In order to thrive, and given the impulse nature of our high-end super-premium products, we would need to be located in an area where people live, work, and do their daily shopping, as well as where they go for entertainment and casual dining. Our type of business is typically driven by evening and weekend traffic, and further requires the density of the everyday shopping traffic or generic foot traffic to support a viable EarthFruits café. Unfortunately, many of these lessons were learned after we chose our first site. We got the visibility and traffic part right, but we learned a few very important lessons after the fact.

Specifically, we would need: high foot traffic; above-average demographics; adequate amounts of pull-up parking; ideal night-time activity generators including grocery stores, higher-end dining, theaters, performing arts centers, walking paths, etc.; and a tenant mix that supports the same types of customers who support our business model (higher-end specialty retail).


Our very first market and site was lacking in many of these essential. It was going to take some world-class marketing, social media, community involvement, and PR to make up for these specific deficits. Fortunately for the franchisees who would follow in our pioneering footsteps, we developed one of the best community and site selection workbooks in the business.

Outsourcing to free up capital

My initial start-up team consisted of a director of operations, a marketer, a café manager, a vice president of franchise development, and a project manager. Every other function needed to be accomplished initially through outsourcing. "There is a growing realization in the business world that many--perhaps most--jobs can be done cheaper, more efficiently, or both by outside providers," says Michael Corbett, executive director of the Outsourcing Research Council.

"Every dollar a company does not have to spend on an internal function unrelated to its core business is another dollar it can devote to improving its competitive position in the marketplace," says Stephen McClellan, an analyst with Merrill Lynch.

For illustrative purposes, an initial professional site inspection firm and use of an outsourced company specializing in value engineering could have saved, by our calculations, in excess of $100,000 as we might have been alerted that we had inadequate power within the site and ultimately had to bring in 220-amp power from the street--which, combined with the panel, added nearly $40,000 in extra unbudgeted expense alone.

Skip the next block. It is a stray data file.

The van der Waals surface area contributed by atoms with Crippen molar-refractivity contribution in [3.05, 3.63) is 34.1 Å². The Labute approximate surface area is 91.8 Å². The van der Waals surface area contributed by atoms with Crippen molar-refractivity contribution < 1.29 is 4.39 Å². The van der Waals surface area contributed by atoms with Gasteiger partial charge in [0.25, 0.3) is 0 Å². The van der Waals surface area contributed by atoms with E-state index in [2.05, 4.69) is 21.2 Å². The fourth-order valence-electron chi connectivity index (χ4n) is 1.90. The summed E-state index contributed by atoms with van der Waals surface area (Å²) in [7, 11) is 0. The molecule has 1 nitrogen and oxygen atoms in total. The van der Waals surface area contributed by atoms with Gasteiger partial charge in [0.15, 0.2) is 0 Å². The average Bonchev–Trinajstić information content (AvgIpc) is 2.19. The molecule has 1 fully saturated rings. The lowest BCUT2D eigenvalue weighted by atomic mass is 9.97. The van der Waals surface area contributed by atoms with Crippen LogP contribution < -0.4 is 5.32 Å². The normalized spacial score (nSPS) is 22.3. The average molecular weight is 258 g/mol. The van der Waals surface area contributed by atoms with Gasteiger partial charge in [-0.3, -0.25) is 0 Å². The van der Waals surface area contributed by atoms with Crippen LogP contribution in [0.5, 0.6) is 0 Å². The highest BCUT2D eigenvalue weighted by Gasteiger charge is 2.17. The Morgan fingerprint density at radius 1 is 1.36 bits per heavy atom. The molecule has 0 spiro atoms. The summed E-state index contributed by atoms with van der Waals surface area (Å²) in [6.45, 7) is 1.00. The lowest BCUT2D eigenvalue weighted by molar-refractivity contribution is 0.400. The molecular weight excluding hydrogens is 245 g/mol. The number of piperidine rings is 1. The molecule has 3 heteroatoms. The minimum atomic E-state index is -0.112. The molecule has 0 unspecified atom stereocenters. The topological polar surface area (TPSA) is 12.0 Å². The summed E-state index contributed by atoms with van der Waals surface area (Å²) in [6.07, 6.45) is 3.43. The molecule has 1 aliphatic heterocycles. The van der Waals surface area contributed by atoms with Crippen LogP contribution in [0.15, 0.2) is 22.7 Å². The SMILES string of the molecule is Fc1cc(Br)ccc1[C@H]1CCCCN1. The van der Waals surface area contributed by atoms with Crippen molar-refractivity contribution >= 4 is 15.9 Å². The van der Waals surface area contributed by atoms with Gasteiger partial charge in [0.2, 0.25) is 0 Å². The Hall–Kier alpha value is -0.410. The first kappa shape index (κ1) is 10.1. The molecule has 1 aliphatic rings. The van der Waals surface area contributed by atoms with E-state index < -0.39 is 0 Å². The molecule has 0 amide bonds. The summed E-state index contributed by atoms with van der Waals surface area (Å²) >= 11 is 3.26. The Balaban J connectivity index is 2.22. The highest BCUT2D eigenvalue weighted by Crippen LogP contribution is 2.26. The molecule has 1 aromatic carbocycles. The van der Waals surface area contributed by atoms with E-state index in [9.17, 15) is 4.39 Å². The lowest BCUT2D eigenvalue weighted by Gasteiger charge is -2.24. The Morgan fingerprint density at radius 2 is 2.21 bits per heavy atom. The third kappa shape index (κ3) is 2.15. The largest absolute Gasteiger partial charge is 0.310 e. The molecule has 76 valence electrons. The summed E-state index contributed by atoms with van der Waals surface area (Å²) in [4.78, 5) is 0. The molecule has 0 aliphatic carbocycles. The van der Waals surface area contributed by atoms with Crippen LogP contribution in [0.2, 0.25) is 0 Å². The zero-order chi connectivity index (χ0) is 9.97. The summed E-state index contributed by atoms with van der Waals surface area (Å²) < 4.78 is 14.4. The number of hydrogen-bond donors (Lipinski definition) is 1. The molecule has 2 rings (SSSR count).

Outsourcing can free up capital to be applied to a company's mainstream strategic activities, such as marketing, new product development, and customer service. It can also provide a means for a small company to stay on the cutting edge of new technology without the kind of infrastructure commitment that normally entails. To this end, we made the decision to go with an outsourced back-end office solution (FranConnect), which included a module on construction management, in addition to a framework for financial management, franchise information management, document library, and franchise intranet system made readily available through a network of other approved IFA suppliers. Offering systems often found only in more mature franchise systems gives us a further degree of credibility.

We also made the choice to use an outsourced provider for defining and documenting our operating procedures, compiling them into an operations manual, and using this as the basis for our initial training and development.

Coming up next...

With 75 days from our soft opening, it was time to put together our franchise offering and the strategic marketing plans to achieve our goal of becoming the "Starbucks of the Frozen Yogurt Industry." Stay tuned to Franchise Update magazine for our next update on our human resources plan, and the plan we have for hiring team members who will be able to provide the highest level of customer satisfaction and loyalty in the business.

Keith Gerson is COO of Sopra Brands, whose parent company, Sopra Capital, operates the brands EarthFruits Yogurt, HouseMaster Home Inspection Services, Teriyaki Stix Japanese Grill,, GFEazy, lunchboxers, and Hogi Yogi. Contact him at 801-503-9214 or

Published: September 19th, 2011

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Franchise Update Magazine: Issue 3, 2011
Franchise Update Magazine: Issue 3, 2011